But it clearly is there, in part because of legislative disappointments, but mainly because of labor's decision to go after moderate and conservative Democrats.
Steve Jobs is known for being cool but not necessary keeping his cool. At the company's announcement of the iPhone 4 at the Worldwide Developers Conference (WWDC), he looked a little steamed when demonstrations of the new phone's higher-density, more realistic display failed when he was unable to load Web pages over Wi-Fi. He asked reporters and conference attendees to turn off their gear to clear the radio frequency (RF) environment enough to make Wi-Fi work.
Was that a failure of the iPhone 4 to work over Wi-Fi, or a failure of Wi-Fi to be robust enough to handle a room of thousands of people? It might be what you think if you read much of the reporting about this network failure.
But that's not quite what happened. There wasn't one or two Wi-Fi networks running at the Moscone conference center, but several hundred, all beating each other up. According to InfoWorld's consultation with an Apple engineer at the event, over 500 networks were in operation at the same time.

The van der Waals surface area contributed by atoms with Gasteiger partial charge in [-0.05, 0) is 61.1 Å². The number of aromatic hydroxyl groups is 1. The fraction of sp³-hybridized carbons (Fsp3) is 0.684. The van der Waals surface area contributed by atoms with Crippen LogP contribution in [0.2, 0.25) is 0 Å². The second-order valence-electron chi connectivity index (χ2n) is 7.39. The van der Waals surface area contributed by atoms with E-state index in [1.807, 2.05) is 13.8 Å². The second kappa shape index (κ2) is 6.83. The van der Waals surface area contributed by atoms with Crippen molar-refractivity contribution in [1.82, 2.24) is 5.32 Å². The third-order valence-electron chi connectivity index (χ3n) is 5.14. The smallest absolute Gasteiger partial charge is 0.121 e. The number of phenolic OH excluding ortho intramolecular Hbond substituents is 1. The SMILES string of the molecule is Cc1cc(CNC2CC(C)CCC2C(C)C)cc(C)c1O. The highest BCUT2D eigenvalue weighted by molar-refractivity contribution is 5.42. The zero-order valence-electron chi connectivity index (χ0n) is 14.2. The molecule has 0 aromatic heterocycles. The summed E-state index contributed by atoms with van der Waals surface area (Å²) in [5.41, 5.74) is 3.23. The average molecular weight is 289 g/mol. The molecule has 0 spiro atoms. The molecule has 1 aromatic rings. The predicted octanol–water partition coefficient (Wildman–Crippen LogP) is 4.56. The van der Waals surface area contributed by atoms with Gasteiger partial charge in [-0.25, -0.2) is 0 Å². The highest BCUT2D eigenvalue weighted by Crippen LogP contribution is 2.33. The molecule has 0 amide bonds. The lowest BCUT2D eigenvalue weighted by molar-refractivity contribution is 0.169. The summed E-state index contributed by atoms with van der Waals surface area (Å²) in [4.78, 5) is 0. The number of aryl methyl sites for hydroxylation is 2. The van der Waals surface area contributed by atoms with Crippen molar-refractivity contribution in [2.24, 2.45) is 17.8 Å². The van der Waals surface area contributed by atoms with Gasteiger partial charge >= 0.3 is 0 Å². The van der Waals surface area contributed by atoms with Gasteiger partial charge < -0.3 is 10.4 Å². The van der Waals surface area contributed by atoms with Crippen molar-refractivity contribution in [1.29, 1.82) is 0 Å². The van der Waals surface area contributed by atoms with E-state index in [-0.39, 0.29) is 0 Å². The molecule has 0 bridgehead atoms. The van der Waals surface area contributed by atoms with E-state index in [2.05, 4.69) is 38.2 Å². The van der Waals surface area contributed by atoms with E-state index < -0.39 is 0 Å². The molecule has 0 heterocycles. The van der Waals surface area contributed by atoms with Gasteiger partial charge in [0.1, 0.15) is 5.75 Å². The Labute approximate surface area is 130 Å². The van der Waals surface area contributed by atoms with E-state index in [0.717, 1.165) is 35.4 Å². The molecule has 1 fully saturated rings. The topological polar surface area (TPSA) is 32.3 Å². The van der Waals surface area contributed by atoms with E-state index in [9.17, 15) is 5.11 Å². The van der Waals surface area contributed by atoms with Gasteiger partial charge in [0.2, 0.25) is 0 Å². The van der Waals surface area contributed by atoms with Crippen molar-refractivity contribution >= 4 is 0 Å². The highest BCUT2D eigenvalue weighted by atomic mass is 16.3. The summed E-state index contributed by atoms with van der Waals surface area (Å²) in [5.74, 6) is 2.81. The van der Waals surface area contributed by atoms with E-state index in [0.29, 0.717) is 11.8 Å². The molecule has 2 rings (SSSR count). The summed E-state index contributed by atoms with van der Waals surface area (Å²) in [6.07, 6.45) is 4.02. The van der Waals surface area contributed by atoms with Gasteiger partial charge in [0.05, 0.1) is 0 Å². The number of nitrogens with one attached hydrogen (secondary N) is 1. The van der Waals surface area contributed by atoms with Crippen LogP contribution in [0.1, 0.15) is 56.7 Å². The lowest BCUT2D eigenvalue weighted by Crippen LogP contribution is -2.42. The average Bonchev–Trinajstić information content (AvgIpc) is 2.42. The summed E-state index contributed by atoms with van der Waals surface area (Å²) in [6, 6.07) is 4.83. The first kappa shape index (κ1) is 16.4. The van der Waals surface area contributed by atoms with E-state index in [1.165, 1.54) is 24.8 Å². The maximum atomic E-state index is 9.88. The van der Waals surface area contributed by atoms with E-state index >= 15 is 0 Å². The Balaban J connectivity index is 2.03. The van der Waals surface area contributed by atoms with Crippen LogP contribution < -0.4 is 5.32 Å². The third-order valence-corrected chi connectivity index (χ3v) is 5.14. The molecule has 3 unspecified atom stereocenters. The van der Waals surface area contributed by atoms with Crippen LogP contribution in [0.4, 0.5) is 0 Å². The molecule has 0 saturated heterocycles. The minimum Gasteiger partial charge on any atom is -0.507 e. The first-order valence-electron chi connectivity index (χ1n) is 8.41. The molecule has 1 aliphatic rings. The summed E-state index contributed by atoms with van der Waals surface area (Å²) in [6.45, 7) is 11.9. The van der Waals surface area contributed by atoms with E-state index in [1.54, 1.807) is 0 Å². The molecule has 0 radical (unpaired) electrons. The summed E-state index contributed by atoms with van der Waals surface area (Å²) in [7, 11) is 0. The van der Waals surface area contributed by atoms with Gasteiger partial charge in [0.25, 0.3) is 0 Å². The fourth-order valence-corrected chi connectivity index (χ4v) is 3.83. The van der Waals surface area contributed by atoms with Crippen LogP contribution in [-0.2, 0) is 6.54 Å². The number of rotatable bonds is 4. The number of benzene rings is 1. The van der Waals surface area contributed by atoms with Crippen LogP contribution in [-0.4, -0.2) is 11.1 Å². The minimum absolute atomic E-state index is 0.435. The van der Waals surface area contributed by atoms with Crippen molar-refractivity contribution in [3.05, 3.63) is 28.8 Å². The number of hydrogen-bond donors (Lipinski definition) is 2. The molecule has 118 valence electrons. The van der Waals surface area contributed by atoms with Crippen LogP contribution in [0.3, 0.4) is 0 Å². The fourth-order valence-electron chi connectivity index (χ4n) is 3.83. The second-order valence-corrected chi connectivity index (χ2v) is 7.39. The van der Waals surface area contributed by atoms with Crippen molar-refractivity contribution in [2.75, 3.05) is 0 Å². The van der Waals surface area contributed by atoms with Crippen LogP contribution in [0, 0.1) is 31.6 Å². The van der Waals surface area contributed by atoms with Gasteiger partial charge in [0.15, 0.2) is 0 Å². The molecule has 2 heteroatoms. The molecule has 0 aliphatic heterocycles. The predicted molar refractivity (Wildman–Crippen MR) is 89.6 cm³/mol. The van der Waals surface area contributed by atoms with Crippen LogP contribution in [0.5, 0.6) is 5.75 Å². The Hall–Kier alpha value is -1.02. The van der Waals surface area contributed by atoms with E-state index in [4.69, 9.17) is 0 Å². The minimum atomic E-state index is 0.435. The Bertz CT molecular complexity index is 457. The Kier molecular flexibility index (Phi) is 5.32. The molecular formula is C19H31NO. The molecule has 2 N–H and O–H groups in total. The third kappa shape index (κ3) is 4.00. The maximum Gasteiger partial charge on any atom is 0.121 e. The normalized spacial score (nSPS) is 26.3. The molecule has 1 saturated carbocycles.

How was this possible? Because so many peoplelikely a huge percentage of press attendeeswere carrying cellular routers, like the MiFi. The MiFi picks up a 3G data signal and relies it over Wi-Fi, acting just like a Wi-Fi router. Some people were instead using a 3G modem plugging into a laptop, and using an easily accessible Mac OS X (or, gasp, Windows) feature to share the 3G connection via the laptop's Wi-Fi card.
There are Wi-Fi networks that have tens of thousands of simultaneous users spread over thousands of routers over a corporate or academic campus. Wi-Fi can handle that. And there are plenty of events at which the host creates a temporary Wi-Fi network with many interconnected routers that can handle hundreds to thousands of devices at once. The Macworld Expo is a notable case: the last time I attended, thousands of iPhones and laptops worked just fine over a unified, well-managed Wi-Fi network that spanned the conference area.
Apple apparently did offer a public Wi-Fi network at the WWDC launch, according to media and attendees I've polled. And those who tried it said that network did work initially. But with so much media in the audience, and the history of conference/event Wi-Fi networks having glitches at peak timeswith many people liveblogging and uploading photos from the eventthose who had MiFis chose to use those instead.
Wi-Fi can cope with a lot of so-called interference, but the protocol wasn't designed to handle hundreds of overlapping networks in a small space.